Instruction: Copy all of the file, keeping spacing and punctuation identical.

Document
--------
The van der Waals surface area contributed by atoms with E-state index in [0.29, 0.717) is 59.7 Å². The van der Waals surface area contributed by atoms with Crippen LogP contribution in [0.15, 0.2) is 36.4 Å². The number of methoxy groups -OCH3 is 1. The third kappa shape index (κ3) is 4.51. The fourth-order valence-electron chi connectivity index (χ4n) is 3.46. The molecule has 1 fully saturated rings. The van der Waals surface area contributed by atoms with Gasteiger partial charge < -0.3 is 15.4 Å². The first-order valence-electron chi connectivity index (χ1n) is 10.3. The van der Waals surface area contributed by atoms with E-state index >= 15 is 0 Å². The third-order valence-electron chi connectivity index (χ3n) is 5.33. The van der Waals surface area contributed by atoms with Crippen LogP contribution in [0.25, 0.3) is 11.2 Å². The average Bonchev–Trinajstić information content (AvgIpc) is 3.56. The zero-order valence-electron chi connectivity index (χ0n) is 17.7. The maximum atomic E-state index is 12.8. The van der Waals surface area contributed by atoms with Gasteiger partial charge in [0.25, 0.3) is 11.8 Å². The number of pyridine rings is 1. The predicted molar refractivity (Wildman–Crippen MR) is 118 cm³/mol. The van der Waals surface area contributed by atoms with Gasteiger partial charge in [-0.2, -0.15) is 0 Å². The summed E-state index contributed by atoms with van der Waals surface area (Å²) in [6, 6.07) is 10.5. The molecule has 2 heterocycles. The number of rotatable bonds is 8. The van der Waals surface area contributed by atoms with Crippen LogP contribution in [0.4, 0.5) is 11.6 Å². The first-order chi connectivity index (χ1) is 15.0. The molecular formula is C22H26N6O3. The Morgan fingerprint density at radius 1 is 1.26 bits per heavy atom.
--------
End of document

The van der Waals surface area contributed by atoms with E-state index in [0.29, 0.717) is 59.7 Å². The van der Waals surface area contributed by atoms with Crippen LogP contribution in [0.15, 0.2) is 36.4 Å². The number of methoxy groups -OCH3 is 1. The third kappa shape index (κ3) is 4.51. The fourth-order valence-electron chi connectivity index (χ4n) is 3.46. The molecule has 1 fully saturated rings. The van der Waals surface area contributed by atoms with Gasteiger partial charge < -0.3 is 15.4 Å². The first-order valence-electron chi connectivity index (χ1n) is 10.3. The van der Waals surface area contributed by atoms with E-state index >= 15 is 0 Å². The third-order valence-electron chi connectivity index (χ3n) is 5.33. The van der Waals surface area contributed by atoms with Crippen LogP contribution in [0.25, 0.3) is 11.2 Å². The average Bonchev–Trinajstić information content (AvgIpc) is 3.56. The zero-order valence-electron chi connectivity index (χ0n) is 17.7. The maximum atomic E-state index is 12.8. The van der Waals surface area contributed by atoms with Gasteiger partial charge in [0.25, 0.3) is 11.8 Å². The number of pyridine rings is 1. The predicted molar refractivity (Wildman–Crippen MR) is 118 cm³/mol. The van der Waals surface area contributed by atoms with Gasteiger partial charge in [-0.2, -0.15) is 0 Å². The summed E-state index contributed by atoms with van der Waals surface area (Å²) in [6, 6.07) is 10.5. The molecule has 2 heterocycles. The number of rotatable bonds is 8. The van der Waals surface area contributed by atoms with Crippen LogP contribution in [0.4, 0.5) is 11.6 Å². The first-order chi connectivity index (χ1) is 15.0. The molecular formula is C22H26N6O3. The Morgan fingerprint density at radius 1 is 1.26 bits per heavy atom.